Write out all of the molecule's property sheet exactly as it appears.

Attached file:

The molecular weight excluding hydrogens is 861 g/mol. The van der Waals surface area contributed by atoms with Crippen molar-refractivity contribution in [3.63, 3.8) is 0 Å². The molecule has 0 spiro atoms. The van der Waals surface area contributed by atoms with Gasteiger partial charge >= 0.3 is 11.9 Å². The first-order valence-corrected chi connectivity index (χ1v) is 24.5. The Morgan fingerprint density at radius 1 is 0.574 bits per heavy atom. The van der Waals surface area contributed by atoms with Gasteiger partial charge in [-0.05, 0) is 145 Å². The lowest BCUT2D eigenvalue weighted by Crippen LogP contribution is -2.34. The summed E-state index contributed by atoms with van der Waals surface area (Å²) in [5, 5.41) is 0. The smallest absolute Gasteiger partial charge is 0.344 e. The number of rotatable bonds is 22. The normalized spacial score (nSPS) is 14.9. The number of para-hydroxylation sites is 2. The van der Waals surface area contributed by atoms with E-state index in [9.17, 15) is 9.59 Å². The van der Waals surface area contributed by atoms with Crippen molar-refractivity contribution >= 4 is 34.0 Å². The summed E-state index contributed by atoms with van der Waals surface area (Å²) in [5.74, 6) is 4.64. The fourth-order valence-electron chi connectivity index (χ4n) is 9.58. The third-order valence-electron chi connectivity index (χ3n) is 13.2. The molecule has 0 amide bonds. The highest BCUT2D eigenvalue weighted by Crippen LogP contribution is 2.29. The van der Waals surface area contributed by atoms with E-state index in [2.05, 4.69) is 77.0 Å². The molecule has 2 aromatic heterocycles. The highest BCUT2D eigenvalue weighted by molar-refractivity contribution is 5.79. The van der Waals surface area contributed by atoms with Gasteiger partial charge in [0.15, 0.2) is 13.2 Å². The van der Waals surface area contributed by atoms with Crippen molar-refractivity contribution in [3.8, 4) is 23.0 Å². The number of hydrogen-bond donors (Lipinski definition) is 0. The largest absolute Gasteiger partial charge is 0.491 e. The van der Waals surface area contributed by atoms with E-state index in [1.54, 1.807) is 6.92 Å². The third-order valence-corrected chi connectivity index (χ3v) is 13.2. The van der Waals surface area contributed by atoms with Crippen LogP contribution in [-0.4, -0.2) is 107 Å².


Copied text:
The molecular weight excluding hydrogens is 861 g/mol. The van der Waals surface area contributed by atoms with Crippen molar-refractivity contribution in [3.63, 3.8) is 0 Å². The molecule has 0 spiro atoms. The van der Waals surface area contributed by atoms with Gasteiger partial charge >= 0.3 is 11.9 Å². The first-order valence-corrected chi connectivity index (χ1v) is 24.5. The Morgan fingerprint density at radius 1 is 0.574 bits per heavy atom. The van der Waals surface area contributed by atoms with Gasteiger partial charge in [-0.05, 0) is 145 Å². The lowest BCUT2D eigenvalue weighted by Crippen LogP contribution is -2.34. The summed E-state index contributed by atoms with van der Waals surface area (Å²) in [5, 5.41) is 0. The smallest absolute Gasteiger partial charge is 0.344 e. The number of rotatable bonds is 22. The normalized spacial score (nSPS) is 14.9. The number of para-hydroxylation sites is 2. The van der Waals surface area contributed by atoms with E-state index in [9.17, 15) is 9.59 Å². The van der Waals surface area contributed by atoms with Crippen molar-refractivity contribution >= 4 is 34.0 Å². The summed E-state index contributed by atoms with van der Waals surface area (Å²) in [5.74, 6) is 4.64. The fourth-order valence-electron chi connectivity index (χ4n) is 9.58. The third-order valence-electron chi connectivity index (χ3n) is 13.2. The molecule has 0 amide bonds. The highest BCUT2D eigenvalue weighted by Crippen LogP contribution is 2.29. The van der Waals surface area contributed by atoms with E-state index in [2.05, 4.69) is 77.0 Å². The molecule has 2 aromatic heterocycles. The highest BCUT2D eigenvalue weighted by molar-refractivity contribution is 5.79. The van der Waals surface area contributed by atoms with Gasteiger partial charge in [0.15, 0.2) is 13.2 Å². The van der Waals surface area contributed by atoms with Crippen molar-refractivity contribution in [3.8, 4) is 23.0 Å². The number of hydrogen-bond donors (Lipinski definition) is 0. The largest absolute Gasteiger partial charge is 0.491 e. The van der Waals surface area contributed by atoms with E-state index in [1.54, 1.807) is 6.92 Å². The third-order valence-corrected chi connectivity index (χ3v) is 13.2. The van der Waals surface area contributed by atoms with Crippen LogP contribution in [-0.4, -0.2) is 107 Å².